Bottom line it’s usually because of life circumstances.  My husband bought his first condo because I think he was ready to be an adult and was ready to ask me to marry him.  He probably thought owning a condo was a good step toward both of those ambitious goals.  Why did we buy our next home?  I was expecting our first child and the 17th floor of a Buckhead condo didn’t feel like the best place to start a family.   Our second home? Our 4 ½ year old son would soon be starting Kindergarten forcing us to consider important education decisions. We decided to move to a great public school district instead of paying private school tuition. Our next home?  We tore down our 1920’s bungalow to stay in a great neighborhood and increase our property value more than we could have with a renovation.  After that, with my husband and I both having careers in real estate, we got a little carried away and moved more times than I originally planned over the years.

Sure everyone is interested in interest rates and how the market is doing, but it’s the people that live in the homes and the circumstances at the time that prompt the move.  Having been blogging for a couple of years now, I’ve realized the posts I enjoy most are the ones that are from personal experience while still relating to great schools in the Atlanta area and all the things affecting families and children with their changing needs and interests.  For that reason, all my posts will now be original instead of stats or information that can be found on Google.

I have a wealth of information on all things relating to home buying and selling in and around the Atlanta area and would love to be considered your “go-to” for answers and advice.

Happy New Year and to a year full of many happy life circumstances.

$100,000 Price Reduction on Amazing Home near Chastain Park

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Baseball Season in Atlanta

A recent girls night out was a much overdue outing among good friends that met over 10 years ago through baseball loving sons.  The bond established on the bleachers overlooking a baseball field certainly ranks up there with dorm room friends and office friends who you often spend more time with than your own family.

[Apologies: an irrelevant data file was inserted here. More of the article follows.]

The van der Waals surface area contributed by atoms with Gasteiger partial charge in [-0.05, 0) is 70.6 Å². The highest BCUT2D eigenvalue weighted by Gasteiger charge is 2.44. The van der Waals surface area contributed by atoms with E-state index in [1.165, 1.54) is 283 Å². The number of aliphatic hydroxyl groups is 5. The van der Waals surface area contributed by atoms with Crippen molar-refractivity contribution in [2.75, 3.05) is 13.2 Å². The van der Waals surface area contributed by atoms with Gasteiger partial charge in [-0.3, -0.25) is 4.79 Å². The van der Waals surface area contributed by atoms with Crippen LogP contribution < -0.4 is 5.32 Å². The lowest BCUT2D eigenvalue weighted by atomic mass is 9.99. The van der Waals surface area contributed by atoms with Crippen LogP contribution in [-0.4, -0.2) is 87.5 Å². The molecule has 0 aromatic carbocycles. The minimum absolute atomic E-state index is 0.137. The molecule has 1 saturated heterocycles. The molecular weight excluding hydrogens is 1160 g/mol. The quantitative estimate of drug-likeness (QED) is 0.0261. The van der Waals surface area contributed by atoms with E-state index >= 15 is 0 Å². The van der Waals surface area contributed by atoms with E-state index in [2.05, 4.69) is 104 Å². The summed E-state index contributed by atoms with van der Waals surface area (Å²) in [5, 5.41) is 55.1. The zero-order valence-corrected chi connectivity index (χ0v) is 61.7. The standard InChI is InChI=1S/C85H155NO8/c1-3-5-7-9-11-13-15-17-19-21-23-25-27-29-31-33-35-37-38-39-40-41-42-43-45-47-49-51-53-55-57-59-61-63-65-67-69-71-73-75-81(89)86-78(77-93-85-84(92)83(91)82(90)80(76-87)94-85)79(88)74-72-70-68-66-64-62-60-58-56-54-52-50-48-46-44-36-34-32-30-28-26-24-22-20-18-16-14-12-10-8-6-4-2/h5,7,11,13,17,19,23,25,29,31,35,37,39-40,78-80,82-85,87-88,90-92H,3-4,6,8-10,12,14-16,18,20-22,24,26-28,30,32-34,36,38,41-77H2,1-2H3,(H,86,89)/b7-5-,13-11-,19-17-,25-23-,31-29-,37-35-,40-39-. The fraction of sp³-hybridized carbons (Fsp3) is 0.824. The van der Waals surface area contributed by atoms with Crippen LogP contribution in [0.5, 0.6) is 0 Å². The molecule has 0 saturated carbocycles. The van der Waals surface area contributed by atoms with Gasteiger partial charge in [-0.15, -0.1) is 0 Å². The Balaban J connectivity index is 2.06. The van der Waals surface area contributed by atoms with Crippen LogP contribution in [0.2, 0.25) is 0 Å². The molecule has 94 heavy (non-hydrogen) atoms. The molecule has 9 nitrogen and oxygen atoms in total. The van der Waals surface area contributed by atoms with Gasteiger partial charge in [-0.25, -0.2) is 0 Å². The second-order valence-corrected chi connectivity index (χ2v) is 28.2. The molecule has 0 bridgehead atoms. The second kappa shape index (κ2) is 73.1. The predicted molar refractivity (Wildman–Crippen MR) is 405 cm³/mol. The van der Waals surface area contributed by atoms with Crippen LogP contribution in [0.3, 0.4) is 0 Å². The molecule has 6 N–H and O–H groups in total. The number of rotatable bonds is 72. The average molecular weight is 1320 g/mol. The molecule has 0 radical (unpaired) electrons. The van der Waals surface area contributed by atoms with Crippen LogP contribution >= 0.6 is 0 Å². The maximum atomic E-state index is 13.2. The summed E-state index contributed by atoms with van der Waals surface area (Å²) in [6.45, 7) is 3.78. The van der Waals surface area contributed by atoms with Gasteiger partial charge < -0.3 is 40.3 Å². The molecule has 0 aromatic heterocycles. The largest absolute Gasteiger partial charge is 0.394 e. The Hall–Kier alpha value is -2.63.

Looking back, did we all really enthusiastically leave Atlanta and head off to Humble, Texas for our 10 year old sons to compete in a PONY regional championship?  It wasn’t because any of us thought our child was the prodigy that was going to make it to “the bigs”, we just loved watching our boys play a game they loved, and quite simply we didn’t know any better. We were naïve enough to love the coaches, love the team as a whole, and love the adventure we were embarking on for one week of our eight week all star summer vacation.  While my husband could still give you a play by play of each game, I remember more of our off field experiences; happy hour at the Country Inn and Suites on rained-out afternoons, entertaining little brothers at the local arcade, being perturbed that the fields were not up to our Buckhead standards, and watching the 10 year olds feel like big guys sharing rooms with their teammates and keeping their parents at a safe distance to enjoy their freedom.

From 10 year old ball, the boys eventually went in different directions; a few played another year or 2, some throughout high school, and a couple keeping the dream alive into college.

As we most recently shared stories of impressive summer internships, older siblings with real jobs and impending marriages, I hope our children will come to know the joy they brought to us and hold those memories as dear as their parents will.

Atlanta Private School Admission Letters Mailed April 5th

I remember this day well when my own children were waiting to see if they had been accepted to their school of choice.  The letters typically arrive on Saturday after being mailed on Friday.  After many months of visiting schools, completing applications, and going for interviews, the decision day finally comes.  From my experience with my children and their friends, everyone got into a school that was a good fit for them academically and socially. Best of luck to everyone that is waiting!

Go to this site: http://www.aaais.org/calendar/2013-04 to keep up with different schools open houses and deadlines.

5025 Riverside Park Drive, an Outdoor Enthusiast’s Dream